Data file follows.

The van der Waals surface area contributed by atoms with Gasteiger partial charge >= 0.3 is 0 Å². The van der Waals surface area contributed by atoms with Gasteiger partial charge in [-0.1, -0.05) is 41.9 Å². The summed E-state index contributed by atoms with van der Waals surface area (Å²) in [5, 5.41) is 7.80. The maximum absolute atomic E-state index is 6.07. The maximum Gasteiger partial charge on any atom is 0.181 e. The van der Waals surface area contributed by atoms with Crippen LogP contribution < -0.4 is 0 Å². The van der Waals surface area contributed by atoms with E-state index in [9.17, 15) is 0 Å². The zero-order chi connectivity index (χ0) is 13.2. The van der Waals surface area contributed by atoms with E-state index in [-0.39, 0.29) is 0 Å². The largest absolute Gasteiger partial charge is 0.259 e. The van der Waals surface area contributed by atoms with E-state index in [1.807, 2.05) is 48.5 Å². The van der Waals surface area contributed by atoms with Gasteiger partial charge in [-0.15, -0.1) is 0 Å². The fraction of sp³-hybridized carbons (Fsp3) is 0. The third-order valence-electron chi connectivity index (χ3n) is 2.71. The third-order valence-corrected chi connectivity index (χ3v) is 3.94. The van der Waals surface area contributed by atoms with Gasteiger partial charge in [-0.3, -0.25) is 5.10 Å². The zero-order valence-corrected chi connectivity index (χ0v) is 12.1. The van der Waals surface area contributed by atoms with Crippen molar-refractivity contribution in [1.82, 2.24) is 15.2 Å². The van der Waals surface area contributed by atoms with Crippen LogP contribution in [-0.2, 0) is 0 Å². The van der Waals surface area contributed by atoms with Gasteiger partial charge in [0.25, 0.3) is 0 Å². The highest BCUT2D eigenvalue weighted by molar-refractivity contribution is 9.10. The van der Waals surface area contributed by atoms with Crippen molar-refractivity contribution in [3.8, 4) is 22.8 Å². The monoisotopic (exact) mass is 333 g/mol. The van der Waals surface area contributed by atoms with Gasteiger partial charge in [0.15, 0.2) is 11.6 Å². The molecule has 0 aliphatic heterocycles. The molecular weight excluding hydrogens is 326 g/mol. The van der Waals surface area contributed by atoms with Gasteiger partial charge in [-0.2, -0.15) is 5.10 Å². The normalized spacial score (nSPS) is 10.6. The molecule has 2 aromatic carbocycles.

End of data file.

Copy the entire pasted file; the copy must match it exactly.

The van der Waals surface area contributed by atoms with Gasteiger partial charge >= 0.3 is 0 Å². The van der Waals surface area contributed by atoms with Gasteiger partial charge in [-0.1, -0.05) is 41.9 Å². The summed E-state index contributed by atoms with van der Waals surface area (Å²) in [5, 5.41) is 7.80. The maximum absolute atomic E-state index is 6.07. The maximum Gasteiger partial charge on any atom is 0.181 e. The van der Waals surface area contributed by atoms with Crippen LogP contribution < -0.4 is 0 Å². The van der Waals surface area contributed by atoms with E-state index in [9.17, 15) is 0 Å². The zero-order chi connectivity index (χ0) is 13.2. The van der Waals surface area contributed by atoms with E-state index in [-0.39, 0.29) is 0 Å². The largest absolute Gasteiger partial charge is 0.259 e. The van der Waals surface area contributed by atoms with E-state index in [1.807, 2.05) is 48.5 Å². The van der Waals surface area contributed by atoms with Gasteiger partial charge in [-0.15, -0.1) is 0 Å². The fraction of sp³-hybridized carbons (Fsp3) is 0. The third-order valence-electron chi connectivity index (χ3n) is 2.71. The third-order valence-corrected chi connectivity index (χ3v) is 3.94. The van der Waals surface area contributed by atoms with Gasteiger partial charge in [-0.3, -0.25) is 5.10 Å². The zero-order valence-corrected chi connectivity index (χ0v) is 12.1. The van der Waals surface area contributed by atoms with Crippen molar-refractivity contribution in [1.82, 2.24) is 15.2 Å². The van der Waals surface area contributed by atoms with Crippen LogP contribution in [-0.2, 0) is 0 Å². The van der Waals surface area contributed by atoms with Gasteiger partial charge in [0.25, 0.3) is 0 Å². The highest BCUT2D eigenvalue weighted by molar-refractivity contribution is 9.10. The van der Waals surface area contributed by atoms with Crippen molar-refractivity contribution in [3.8, 4) is 22.8 Å². The monoisotopic (exact) mass is 333 g/mol. The van der Waals surface area contributed by atoms with Gasteiger partial charge in [0.15, 0.2) is 11.6 Å². The molecule has 0 aliphatic heterocycles. The molecular weight excluding hydrogens is 326 g/mol. The van der Waals surface area contributed by atoms with Gasteiger partial charge in [-0.2, -0.15) is 5.10 Å². The normalized spacial score (nSPS) is 10.6. The molecule has 2 aromatic carbocycles.